A protégé of RANDY NEWMAN, he earned a DMA in Composition at USC’s Thornton School, where he studied with Donald Crockett and Stephen Hartke.
As a guitarist, he has performed onstage as opening act for The Who at the Hollywood Bowl; recorded studio sessions for Island/Def Jam, and Universal Records; and had songs featured on NETFLIX’ FIREFLY LANE, ABC’s SCRUBS, MTV, and VH-1.
His music has been acclaimed by the Miami Herald, the San Francisco Examiner, and the LA Times, helping establish him as a composer with the unique ability of incorporating a large diversity of musical influences into his captivating compositions, which reflect his multi-cultural upbringing in Central America and the United States.
His work for the performing arts has been featured by some of the most prominent ensembles and soloists, including Arturo Sandoval, Colin Currie, Chanticleer, Cavatina Duo, the Chicago Sinfonietta, the American Composers Orchestra, and the Los Angeles Guitar Quartet; commissioned by the Simon Bolivar Youth Symphony and the American Wind Symphony; recorded by Varêse-Sarabande, BMG, Warner, Sony, Naxos, and Cedille labels; and awarded by the Herb Alpert Foundation, the Guitar Foundation of America, BMI, and twice by ASCAP.
He has served as Composer-in-Residence with the Miami Symphony Orchestra, and was a musical consultant for “Invitation to World Literature,” an educational series funded by the Annenberg Foundation and produced by WGBH. He is a voting member of the Television Academy (EMMY’s), the Recording Academy (GRAMMY’s), the Society of Composers and Lyricists (SCL), and is a sought out guest composer and lecturer throughout the globe.
He is Assistant Professor and Director of the Media Writing and Production Program at the acclaimed Frost School of Music at the University of Miami, and is represented by BRADLEY RAINEY at WILLIAM MORRIS ENDEAVOR ENTERTAINMENT (WME).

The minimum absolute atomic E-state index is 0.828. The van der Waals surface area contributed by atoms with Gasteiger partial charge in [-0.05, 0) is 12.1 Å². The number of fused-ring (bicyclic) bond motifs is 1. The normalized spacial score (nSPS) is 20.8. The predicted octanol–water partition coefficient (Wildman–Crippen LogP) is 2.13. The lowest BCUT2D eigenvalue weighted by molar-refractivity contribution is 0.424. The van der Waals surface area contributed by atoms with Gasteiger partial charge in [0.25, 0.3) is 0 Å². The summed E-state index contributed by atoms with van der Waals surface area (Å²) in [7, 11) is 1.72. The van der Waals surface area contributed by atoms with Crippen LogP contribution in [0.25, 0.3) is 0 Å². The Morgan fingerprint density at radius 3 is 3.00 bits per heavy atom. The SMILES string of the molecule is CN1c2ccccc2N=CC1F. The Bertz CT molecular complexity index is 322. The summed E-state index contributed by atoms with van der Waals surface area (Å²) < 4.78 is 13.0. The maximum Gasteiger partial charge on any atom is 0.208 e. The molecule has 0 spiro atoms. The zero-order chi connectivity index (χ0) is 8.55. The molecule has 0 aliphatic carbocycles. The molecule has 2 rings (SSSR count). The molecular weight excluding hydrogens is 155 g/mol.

Yet the most arresting manipulation of voice and sound came in Motet for 12 Singers by Carlos Rafael Rivera. The motet consisted almost exclusively of the five sacred syllables of the Tibetan Buddhists: Bhyo, Hum, Om, Hsi, Kye. Its effects ranged from pitch-bending, drone and glissando to the most percussive elements of speech, in which the singers were in fact not singing at all but were exploding single consonant sounds from those five syllables to create continually diverse sound effects.
Prominent in the first scene was a buzzing effect in the strings, and in the sober second a clarinet solo. The work ends with motoric and assertive music that recalls Stravinsky’s “Rite of Spring.” The performance was warmly received and Rivera was present to take a bow.
...composer Carlos Rafael Rivera offers a score that is unexpectedly melodic, yet entirely effective.
Composer Carlos Rafael Rivera layered a silky yet haunting string melody over the gritty images created by Method Studios, giving the Netflix drama a flair reminiscent of its premium channel competitors.
Carlos Rafael Rivera’s score is probably the only TV music of the year that I can remember other than the music of ‘Stranger Things’— it’s that memorable and hooky.
...From the new recording were the complex rhythmic games of Carlos Rivera's Cumba-Quin--with the composer present for a well-deserved bow--...
Carlos Rafael Rivera went all Debussy when he sat down to compose the slow movement of The Whirler of the Dance. (Guitarist) Izquierdo placed it in soft moonlight.
The score for Godless is really excellent. It’s credited to composer Carlos Rafael Rivera, who previously did the score for another Scott Frank project, the Liam Neeson vehicle A Walk Among the Tombstones.
Come for the top-shelf talent involved, stay for the lead performances, crisp photography, and lovely music (courtesy of T Bone Burnett and Carlos Rafael Rivera).
The packed crowd...responded enthusiastically to the new piece with a long standing ovation. Although only time will tell whether Rivera has done for Miami what Gershwin did for New York and Eric Coates for London, but this is an accessible, highly entertaining new work.
Even after six chapters, it’s testament to how good it all looks – and how evocative Carlos Rafael Rivera’s score is – that you’ll never skip the opening credits.
…an explosive percussiveness...
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